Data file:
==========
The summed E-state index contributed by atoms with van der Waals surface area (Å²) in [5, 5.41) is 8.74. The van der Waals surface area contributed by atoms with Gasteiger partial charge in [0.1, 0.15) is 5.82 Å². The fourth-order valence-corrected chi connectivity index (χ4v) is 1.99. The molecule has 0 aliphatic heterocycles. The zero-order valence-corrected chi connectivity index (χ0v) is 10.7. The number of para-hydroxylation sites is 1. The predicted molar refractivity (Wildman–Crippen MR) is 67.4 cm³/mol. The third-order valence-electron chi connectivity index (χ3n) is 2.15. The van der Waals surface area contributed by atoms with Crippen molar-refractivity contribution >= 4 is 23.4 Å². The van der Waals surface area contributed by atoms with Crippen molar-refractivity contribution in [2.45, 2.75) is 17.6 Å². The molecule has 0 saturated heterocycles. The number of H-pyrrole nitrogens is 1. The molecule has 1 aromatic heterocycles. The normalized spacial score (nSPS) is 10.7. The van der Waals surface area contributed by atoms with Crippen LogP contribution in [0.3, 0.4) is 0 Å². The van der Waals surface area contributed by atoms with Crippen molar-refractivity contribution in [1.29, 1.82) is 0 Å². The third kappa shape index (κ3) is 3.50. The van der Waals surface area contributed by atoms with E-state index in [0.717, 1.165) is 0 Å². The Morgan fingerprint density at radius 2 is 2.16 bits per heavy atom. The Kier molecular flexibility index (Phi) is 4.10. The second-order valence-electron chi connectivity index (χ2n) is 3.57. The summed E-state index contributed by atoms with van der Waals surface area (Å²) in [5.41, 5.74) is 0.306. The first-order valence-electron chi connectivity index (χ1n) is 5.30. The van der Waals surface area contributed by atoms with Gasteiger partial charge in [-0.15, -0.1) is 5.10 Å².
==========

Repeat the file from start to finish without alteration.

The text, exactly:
The summed E-state index contributed by atoms with van der Waals surface area (Å²) in [5, 5.41) is 8.74. The van der Waals surface area contributed by atoms with Gasteiger partial charge in [0.1, 0.15) is 5.82 Å². The fourth-order valence-corrected chi connectivity index (χ4v) is 1.99. The molecule has 0 aliphatic heterocycles. The zero-order valence-corrected chi connectivity index (χ0v) is 10.7. The number of para-hydroxylation sites is 1. The predicted molar refractivity (Wildman–Crippen MR) is 67.4 cm³/mol. The third-order valence-electron chi connectivity index (χ3n) is 2.15. The van der Waals surface area contributed by atoms with Crippen molar-refractivity contribution >= 4 is 23.4 Å². The van der Waals surface area contributed by atoms with Crippen molar-refractivity contribution in [2.45, 2.75) is 17.6 Å². The molecule has 0 saturated heterocycles. The number of H-pyrrole nitrogens is 1. The molecule has 1 aromatic heterocycles. The normalized spacial score (nSPS) is 10.7. The van der Waals surface area contributed by atoms with Crippen LogP contribution in [0.3, 0.4) is 0 Å². The van der Waals surface area contributed by atoms with Crippen molar-refractivity contribution in [1.29, 1.82) is 0 Å². The third kappa shape index (κ3) is 3.50. The van der Waals surface area contributed by atoms with E-state index in [0.717, 1.165) is 0 Å². The Morgan fingerprint density at radius 2 is 2.16 bits per heavy atom. The Kier molecular flexibility index (Phi) is 4.10. The second-order valence-electron chi connectivity index (χ2n) is 3.57. The summed E-state index contributed by atoms with van der Waals surface area (Å²) in [5.41, 5.74) is 0.306. The first-order valence-electron chi connectivity index (χ1n) is 5.30. The van der Waals surface area contributed by atoms with Gasteiger partial charge in [-0.15, -0.1) is 5.10 Å².